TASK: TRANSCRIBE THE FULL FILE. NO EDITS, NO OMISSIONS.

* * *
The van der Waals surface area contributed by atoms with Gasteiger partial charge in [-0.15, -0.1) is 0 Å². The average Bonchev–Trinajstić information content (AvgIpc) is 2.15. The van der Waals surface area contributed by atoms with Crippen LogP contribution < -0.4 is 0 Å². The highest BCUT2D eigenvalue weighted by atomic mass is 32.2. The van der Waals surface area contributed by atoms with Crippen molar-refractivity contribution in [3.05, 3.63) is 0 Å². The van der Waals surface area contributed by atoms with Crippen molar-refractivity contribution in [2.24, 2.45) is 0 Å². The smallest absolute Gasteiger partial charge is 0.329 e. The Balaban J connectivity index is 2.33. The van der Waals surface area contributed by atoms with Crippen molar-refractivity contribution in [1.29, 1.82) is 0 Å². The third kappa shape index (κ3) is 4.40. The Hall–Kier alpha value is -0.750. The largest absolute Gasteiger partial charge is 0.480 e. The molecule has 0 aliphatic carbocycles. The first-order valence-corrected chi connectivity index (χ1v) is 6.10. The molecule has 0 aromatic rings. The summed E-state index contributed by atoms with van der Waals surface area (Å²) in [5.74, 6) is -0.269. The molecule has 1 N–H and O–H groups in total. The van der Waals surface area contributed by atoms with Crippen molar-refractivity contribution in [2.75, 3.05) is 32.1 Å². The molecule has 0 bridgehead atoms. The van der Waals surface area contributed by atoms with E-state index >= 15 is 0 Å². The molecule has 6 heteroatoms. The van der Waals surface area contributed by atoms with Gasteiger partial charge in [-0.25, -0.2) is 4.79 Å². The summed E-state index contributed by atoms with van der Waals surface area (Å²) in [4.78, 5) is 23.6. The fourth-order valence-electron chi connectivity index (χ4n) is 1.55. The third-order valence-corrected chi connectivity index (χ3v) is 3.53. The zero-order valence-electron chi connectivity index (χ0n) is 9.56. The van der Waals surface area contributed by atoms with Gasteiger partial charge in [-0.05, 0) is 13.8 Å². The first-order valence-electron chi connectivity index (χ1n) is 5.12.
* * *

The van der Waals surface area contributed by atoms with Gasteiger partial charge in [-0.15, -0.1) is 0 Å². The average Bonchev–Trinajstić information content (AvgIpc) is 2.15. The van der Waals surface area contributed by atoms with Crippen LogP contribution < -0.4 is 0 Å². The highest BCUT2D eigenvalue weighted by atomic mass is 32.2. The van der Waals surface area contributed by atoms with Crippen molar-refractivity contribution in [3.05, 3.63) is 0 Å². The van der Waals surface area contributed by atoms with Crippen molar-refractivity contribution in [2.24, 2.45) is 0 Å². The smallest absolute Gasteiger partial charge is 0.329 e. The Balaban J connectivity index is 2.33. The van der Waals surface area contributed by atoms with Crippen molar-refractivity contribution in [1.29, 1.82) is 0 Å². The third kappa shape index (κ3) is 4.40. The Hall–Kier alpha value is -0.750. The largest absolute Gasteiger partial charge is 0.480 e. The molecule has 0 aliphatic carbocycles. The first-order valence-corrected chi connectivity index (χ1v) is 6.10. The molecule has 0 aromatic rings. The summed E-state index contributed by atoms with van der Waals surface area (Å²) in [5.74, 6) is -0.269. The molecule has 1 N–H and O–H groups in total. The van der Waals surface area contributed by atoms with Crippen molar-refractivity contribution in [2.75, 3.05) is 32.1 Å². The molecule has 0 bridgehead atoms. The van der Waals surface area contributed by atoms with E-state index >= 15 is 0 Å². The molecule has 6 heteroatoms. The van der Waals surface area contributed by atoms with Gasteiger partial charge in [-0.25, -0.2) is 4.79 Å². The summed E-state index contributed by atoms with van der Waals surface area (Å²) in [4.78, 5) is 23.6. The fourth-order valence-electron chi connectivity index (χ4n) is 1.55. The third-order valence-corrected chi connectivity index (χ3v) is 3.53. The zero-order valence-electron chi connectivity index (χ0n) is 9.56. The van der Waals surface area contributed by atoms with Gasteiger partial charge in [-0.05, 0) is 13.8 Å². The first-order valence-electron chi connectivity index (χ1n) is 5.12.